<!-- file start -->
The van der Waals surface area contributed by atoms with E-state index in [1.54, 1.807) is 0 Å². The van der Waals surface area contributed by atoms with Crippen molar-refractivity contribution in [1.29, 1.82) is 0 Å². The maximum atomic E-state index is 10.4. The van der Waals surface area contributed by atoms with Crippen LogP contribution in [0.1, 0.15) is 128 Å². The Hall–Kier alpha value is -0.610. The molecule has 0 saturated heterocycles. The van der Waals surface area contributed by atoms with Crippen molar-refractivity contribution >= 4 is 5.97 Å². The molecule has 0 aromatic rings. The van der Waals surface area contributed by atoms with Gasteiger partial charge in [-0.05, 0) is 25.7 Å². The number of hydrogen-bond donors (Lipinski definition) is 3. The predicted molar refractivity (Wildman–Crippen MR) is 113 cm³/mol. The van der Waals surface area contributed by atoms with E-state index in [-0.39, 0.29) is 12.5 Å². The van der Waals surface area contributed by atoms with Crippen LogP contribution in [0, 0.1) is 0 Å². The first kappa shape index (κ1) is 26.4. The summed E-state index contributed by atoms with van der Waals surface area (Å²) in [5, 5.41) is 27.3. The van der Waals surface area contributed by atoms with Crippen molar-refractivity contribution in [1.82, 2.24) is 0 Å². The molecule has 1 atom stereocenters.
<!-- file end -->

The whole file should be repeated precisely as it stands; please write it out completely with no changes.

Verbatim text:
The van der Waals surface area contributed by atoms with E-state index in [1.54, 1.807) is 0 Å². The van der Waals surface area contributed by atoms with Crippen molar-refractivity contribution in [1.29, 1.82) is 0 Å². The maximum atomic E-state index is 10.4. The van der Waals surface area contributed by atoms with Crippen LogP contribution in [0.1, 0.15) is 128 Å². The Hall–Kier alpha value is -0.610. The molecule has 0 saturated heterocycles. The van der Waals surface area contributed by atoms with Crippen molar-refractivity contribution >= 4 is 5.97 Å². The molecule has 0 aromatic rings. The van der Waals surface area contributed by atoms with Gasteiger partial charge in [-0.05, 0) is 25.7 Å². The number of hydrogen-bond donors (Lipinski definition) is 3. The predicted molar refractivity (Wildman–Crippen MR) is 113 cm³/mol. The van der Waals surface area contributed by atoms with E-state index in [-0.39, 0.29) is 12.5 Å². The van der Waals surface area contributed by atoms with Crippen LogP contribution in [0, 0.1) is 0 Å². The first kappa shape index (κ1) is 26.4. The summed E-state index contributed by atoms with van der Waals surface area (Å²) in [5, 5.41) is 27.3. The van der Waals surface area contributed by atoms with Crippen molar-refractivity contribution in [1.82, 2.24) is 0 Å². The molecule has 1 atom stereocenters.